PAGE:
This Bizarre Airline Rules

If you’ve never heard of a “contract of carriage,” you’re not alone. It’s a legalese-filled document that states what airlines will and won’t do for passengers, plus rules for your behavior, refund information and much, much more. These regulations are not all that easy to find but they are tucked away somewhere on airline websites (look for the fine print at the bottom of the site). They’re worth a read because some of the information included is a bit bizarre.

Many airlines have similar rules; we cherry-picked from a bunch of U.S. carriers to present the following examples:

1. No emotional-support service ferrets, please.

United is very clear that service animals are welcome on their flights but they don’t get their own seat, and they may not pose what airline calls unavoidable safety concerns. But not all creatures make the cut. United will not accept “snakes, other reptiles, ferrets, rodents and spiders as Service Animals.”

But say you’re boarding with a service monkey – and this is no joke. These creatures, particularly capuchins, are said to be very helpful and United allows them onboard (as long as they fit under your seat). But don’t plan on sitting in the spacious emergency-exit row because that’s a forbidden zone for service animals. Maybe a calm capuchin could help direct frightened passengers during an evacuation, but I’m having trouble picturing it. And so, clearly, does the airline.

2. Did you shower today?

You’ll be glad to know that most airlines won’t transport travelers who stink, or as Delta delicately puts it, passengers who have “a malodorous condition.” If this sounds far-fetched, it’s not. In 2010, a man flying Air Canada was asked to get leave the plane because of so many complaints about his “unpleasant aroma.” In 2014, a Parisian man was allegedly kicked off an American Airlines flight and told to take a shower because he exuded an impossible-to-ignore stench. How bad is too bad? Apparently, you know it when you smell it.

3. Wear the right clothes.

Southwest (and other airlines) usually state that they can refuse to transport anyone whose “clothing is lewd, obscene, or patently offensive.” The good news is, most of the time, travelers wearing offensive T-shirts are merely told to cover it up or turn it inside-out (if indeed it gets noticed at all). But there have been exceptions, including a 2015 incident in which a New York college student’s F-bomb emblazoned shirt kept him off a Southwest flight.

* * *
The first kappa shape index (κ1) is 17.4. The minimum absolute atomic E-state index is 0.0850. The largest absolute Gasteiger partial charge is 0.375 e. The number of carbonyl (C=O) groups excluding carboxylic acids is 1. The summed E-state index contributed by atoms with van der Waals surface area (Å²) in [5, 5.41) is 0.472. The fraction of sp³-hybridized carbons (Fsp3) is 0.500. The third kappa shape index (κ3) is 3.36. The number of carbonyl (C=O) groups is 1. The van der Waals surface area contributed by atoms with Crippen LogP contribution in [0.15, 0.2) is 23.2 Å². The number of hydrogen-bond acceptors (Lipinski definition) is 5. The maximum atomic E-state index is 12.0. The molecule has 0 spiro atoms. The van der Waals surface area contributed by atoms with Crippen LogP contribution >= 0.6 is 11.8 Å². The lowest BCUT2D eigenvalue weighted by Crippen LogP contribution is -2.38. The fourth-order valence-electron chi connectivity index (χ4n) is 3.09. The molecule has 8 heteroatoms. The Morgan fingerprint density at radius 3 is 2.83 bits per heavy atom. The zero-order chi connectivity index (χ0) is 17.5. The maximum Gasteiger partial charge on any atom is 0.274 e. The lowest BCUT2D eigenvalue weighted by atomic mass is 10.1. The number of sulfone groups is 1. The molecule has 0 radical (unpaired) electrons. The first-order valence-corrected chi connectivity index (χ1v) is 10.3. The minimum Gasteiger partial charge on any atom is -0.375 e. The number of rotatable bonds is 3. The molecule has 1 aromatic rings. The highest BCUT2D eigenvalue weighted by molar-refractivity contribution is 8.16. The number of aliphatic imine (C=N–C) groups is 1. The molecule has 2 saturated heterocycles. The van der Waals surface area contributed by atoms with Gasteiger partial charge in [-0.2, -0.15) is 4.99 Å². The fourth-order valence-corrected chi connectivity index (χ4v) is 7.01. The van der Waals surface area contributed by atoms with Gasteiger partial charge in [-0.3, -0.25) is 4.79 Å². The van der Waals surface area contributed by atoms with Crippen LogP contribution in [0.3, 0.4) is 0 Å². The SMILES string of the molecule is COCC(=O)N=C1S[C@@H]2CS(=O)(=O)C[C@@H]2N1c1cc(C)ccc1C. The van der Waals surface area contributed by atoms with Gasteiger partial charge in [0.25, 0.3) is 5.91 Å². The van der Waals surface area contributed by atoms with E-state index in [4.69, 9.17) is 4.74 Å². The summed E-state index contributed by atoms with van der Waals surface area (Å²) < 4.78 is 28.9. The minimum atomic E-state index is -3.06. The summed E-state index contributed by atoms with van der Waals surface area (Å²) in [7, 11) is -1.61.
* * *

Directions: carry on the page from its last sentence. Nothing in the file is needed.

By the way, airlines focus on your feet, too. Most of the contracts of carriage I’ve seen say no bare feet are allowed for anyone over the age of five, and I have personally witnessed flight attendants telling grown-ups to “put your shoes on!”

My personal favorite in the clothing category is courtesy of Virgin America, which warns customers that they must absolutely wear “both top and bottom apparel.”

4. Odd carry-on regulations.

Many discount airlines, such as Spirit and Frontier, charge a fee for a carry-on bag. But unless you fly basic economy , the bigger airlines usually give you this cabin bag for free. Did you know how much leeway you have in what you can bring? Alaska is happy to let you carry on a human organ, but it must be properly packaged and stowed.

Ditto for your pole-vaulting equipment and antlers, but these items must be checked in cargo (and antlers must be as “free of residue as possible and the skull must be wrapped”).

4. Don’t stash valuables in checked bags.

You probably already know not to pack things like diamonds and furs because valuables can get lost or stolen, but American takes it a step further: No art or jewelry is allowed in checked baggage. You’re also forbidden to pack cameras or books or even house keys in bags you check. It’s the airline’s way of saying, we are not liable so don’t come complaining to us later.

5. You might get a free hotel room. You might not.

First of all, Delta (and other airlines) want you to known that flight schedules are not guaranteed. If a flight is delayed or cancelled outside the airline’s control, the company has no liability. If the problem is the fault of the airline and it’s nighttime, the airline will offer you a hotel room at a Delta-contracted facility, if there’s room. If no rooms are available, the contract of carriage says vouchers will be offered for the amount of the room (up to $100) that are good for future travel on the airline.

Final note on airline/hotel policies: When a problem crops up, go ahead and ask if the airline will stand you a free hotel room. It might say no, but I’m aware of plenty of times when carriers paid all or part of the cost. It depends on the circumstances, but you won’t know if you don’t ask. Politely, of course.